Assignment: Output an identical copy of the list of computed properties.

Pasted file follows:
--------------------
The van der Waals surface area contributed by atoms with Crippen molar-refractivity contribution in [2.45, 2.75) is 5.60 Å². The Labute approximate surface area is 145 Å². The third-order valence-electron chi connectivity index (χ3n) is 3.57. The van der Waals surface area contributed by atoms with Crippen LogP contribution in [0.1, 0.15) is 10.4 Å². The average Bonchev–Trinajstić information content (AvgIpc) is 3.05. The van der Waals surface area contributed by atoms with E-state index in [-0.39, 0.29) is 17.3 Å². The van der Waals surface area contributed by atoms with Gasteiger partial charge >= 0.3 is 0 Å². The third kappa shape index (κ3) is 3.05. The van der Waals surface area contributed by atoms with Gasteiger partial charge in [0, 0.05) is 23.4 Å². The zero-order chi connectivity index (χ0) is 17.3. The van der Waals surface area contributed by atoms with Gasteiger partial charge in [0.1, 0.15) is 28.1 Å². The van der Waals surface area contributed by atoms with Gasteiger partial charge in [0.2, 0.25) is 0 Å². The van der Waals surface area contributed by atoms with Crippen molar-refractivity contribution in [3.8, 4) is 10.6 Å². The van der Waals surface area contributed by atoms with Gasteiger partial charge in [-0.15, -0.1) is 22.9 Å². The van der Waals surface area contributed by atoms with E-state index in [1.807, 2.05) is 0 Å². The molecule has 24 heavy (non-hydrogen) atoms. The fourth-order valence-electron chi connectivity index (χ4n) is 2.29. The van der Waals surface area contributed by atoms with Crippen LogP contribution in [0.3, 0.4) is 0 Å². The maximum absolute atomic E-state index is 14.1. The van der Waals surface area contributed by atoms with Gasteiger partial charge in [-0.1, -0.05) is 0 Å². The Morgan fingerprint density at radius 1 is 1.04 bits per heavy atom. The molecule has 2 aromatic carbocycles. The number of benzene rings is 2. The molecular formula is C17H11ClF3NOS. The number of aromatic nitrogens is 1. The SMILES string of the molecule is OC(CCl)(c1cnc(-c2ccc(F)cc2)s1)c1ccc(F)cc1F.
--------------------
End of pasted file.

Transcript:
The van der Waals surface area contributed by atoms with Crippen molar-refractivity contribution in [2.45, 2.75) is 5.60 Å². The Labute approximate surface area is 145 Å². The third-order valence-electron chi connectivity index (χ3n) is 3.57. The van der Waals surface area contributed by atoms with Crippen LogP contribution in [0.1, 0.15) is 10.4 Å². The average Bonchev–Trinajstić information content (AvgIpc) is 3.05. The van der Waals surface area contributed by atoms with E-state index in [-0.39, 0.29) is 17.3 Å². The van der Waals surface area contributed by atoms with Gasteiger partial charge >= 0.3 is 0 Å². The third kappa shape index (κ3) is 3.05. The van der Waals surface area contributed by atoms with Gasteiger partial charge in [0, 0.05) is 23.4 Å². The zero-order chi connectivity index (χ0) is 17.3. The van der Waals surface area contributed by atoms with Gasteiger partial charge in [0.1, 0.15) is 28.1 Å². The van der Waals surface area contributed by atoms with Gasteiger partial charge in [0.2, 0.25) is 0 Å². The van der Waals surface area contributed by atoms with Crippen molar-refractivity contribution in [3.8, 4) is 10.6 Å². The van der Waals surface area contributed by atoms with Gasteiger partial charge in [-0.15, -0.1) is 22.9 Å². The van der Waals surface area contributed by atoms with E-state index in [1.807, 2.05) is 0 Å². The molecule has 24 heavy (non-hydrogen) atoms. The fourth-order valence-electron chi connectivity index (χ4n) is 2.29. The van der Waals surface area contributed by atoms with Crippen LogP contribution in [0.3, 0.4) is 0 Å². The maximum absolute atomic E-state index is 14.1. The van der Waals surface area contributed by atoms with Gasteiger partial charge in [-0.1, -0.05) is 0 Å². The Morgan fingerprint density at radius 1 is 1.04 bits per heavy atom. The molecule has 2 aromatic carbocycles. The number of benzene rings is 2. The molecular formula is C17H11ClF3NOS. The number of aromatic nitrogens is 1. The SMILES string of the molecule is OC(CCl)(c1cnc(-c2ccc(F)cc2)s1)c1ccc(F)cc1F.